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St. Louis

Guys and Dolls
Stages St. Louis

The 23rd season at Stages St. Louis ends with a musical fireworks display, a big, lively, beautifully staged production of one of musical theater's all-time best, Guys and Dolls . This enduring fable of unlikely love among the denizens of New York's demi-monde is based, of course, on the stories of Damon Runyon, which are themselves love letters of a sort—gentle (for the most part) and just slightly satirical fables about men and women for whom the law is just another obstacle in the way of getting along in the world.

Jo Swerling and Abe Burrows drew their characters and their plot from several of Runyon's stories, but the heart of their book is the romance between high-rolling Obadiah (Sky) Masterson and Sergeant Sarah Brown of the "Save-a-Soul Mission," a thinly disguised version of the Salvation Army. In most musicals, the secondary love story is just comic relief, but in this one, the on and off courtship of Miss Adelaide, the star of the revue at the Hot Box, by her fiancé of fourteen years, Nathan Detroit—who is also the proprietor of the celebrated "Oldest Established Permanent Floating Crap Game In New York"—is fully as important both thematically and dramatically.

True, Sky and Sarah get the romantic numbers, the exquisite "I've Never Been In Love Before," "I'll Know When My Love Comes Along" and Sarah's exuberant "If I Were a Bell." Adelaide, though, gets one of the iconic comic songs of the 20th century, and she and Nathan share the clever duet "Sue Me."

This show is also remarkable for the richness of the supporting cast. Fully eight of the characters have either solo or small ensemble singing roles, and the show's title song is given to two of Nathan's men, as are the boisterous and lovable "Fugue For Tinhorns," which sets the tone for the show, and "The Oldest Established," in which Nathan does have a part. One role especially is a built-in scene stealer: Nicely-Nicely Johnson, made unforgettable on Broadway by Stubby Kaye.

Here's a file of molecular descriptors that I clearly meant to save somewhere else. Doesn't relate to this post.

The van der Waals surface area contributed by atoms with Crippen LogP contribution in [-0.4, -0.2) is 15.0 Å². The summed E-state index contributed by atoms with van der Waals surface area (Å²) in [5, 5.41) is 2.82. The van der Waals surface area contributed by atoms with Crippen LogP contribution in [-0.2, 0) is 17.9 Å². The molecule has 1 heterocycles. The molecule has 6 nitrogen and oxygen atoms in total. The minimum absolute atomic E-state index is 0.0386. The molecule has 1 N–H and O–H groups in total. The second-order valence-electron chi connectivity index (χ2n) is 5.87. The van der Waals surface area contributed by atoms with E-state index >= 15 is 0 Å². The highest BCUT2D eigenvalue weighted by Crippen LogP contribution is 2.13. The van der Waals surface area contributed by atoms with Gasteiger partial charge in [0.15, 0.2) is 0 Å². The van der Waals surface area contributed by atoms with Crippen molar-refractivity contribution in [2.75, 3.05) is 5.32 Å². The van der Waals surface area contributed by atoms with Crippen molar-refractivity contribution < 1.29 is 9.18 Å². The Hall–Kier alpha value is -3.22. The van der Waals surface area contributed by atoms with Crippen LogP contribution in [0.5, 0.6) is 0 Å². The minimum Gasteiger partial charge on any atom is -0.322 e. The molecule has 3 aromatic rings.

In fact, one of the many highlights of Stages's production is Nicely-Nicely's exuberant "Sit Down, You're Rockin' the Boat," performed here with dazzling agility and a bravura voice by the inimitable Edward Juvier and a brilliantly rehearsed ensemble. Another splendid moment is the scene in Havana between Sky and Sarah in which Kate Fischer absolutely nails both the movement and music of "If I Were a Bell." Edward Watts, as Sky, joins her to make "I've Never Been In Love Before" thoroughly charming.

Everything Julie Cardia does as Miss Adelaide is delightful, from her sniffling lament to her two up-tempo ensemble numbers with the Hot-Box Girls, but mix her comic genius with David Foley's high-powered reading of Nathan, and you get the production's best comic moment, the achingly funny and yet poignant "Sue Me."

Maybe the most memorable scene in this production, though, is the show's quietest moment, when Sarah's grandfather, Arvide Abernathy—played with great affection by the immensely talented Stages veteran John Flack—sings the reassuring "More I Cannot Wish You."

As is usual at Stages, there's not a seam in this production; from set and lights to costumes, from Michael Hamilton's musical direction to Dana Lewis' choreography, it's as slick as a whistle. The production is bursting with life and energy, with heart and talent—altogether a fitting capstone for the company's 23rd and most artistically successful season.

Guys and Dolls will run through October 4 at the Robert G. Reim Theater in Kirkwood; for tickets, call 314-821-2407 or visit www.stagesstlouis.org.


-- Robert Boyd

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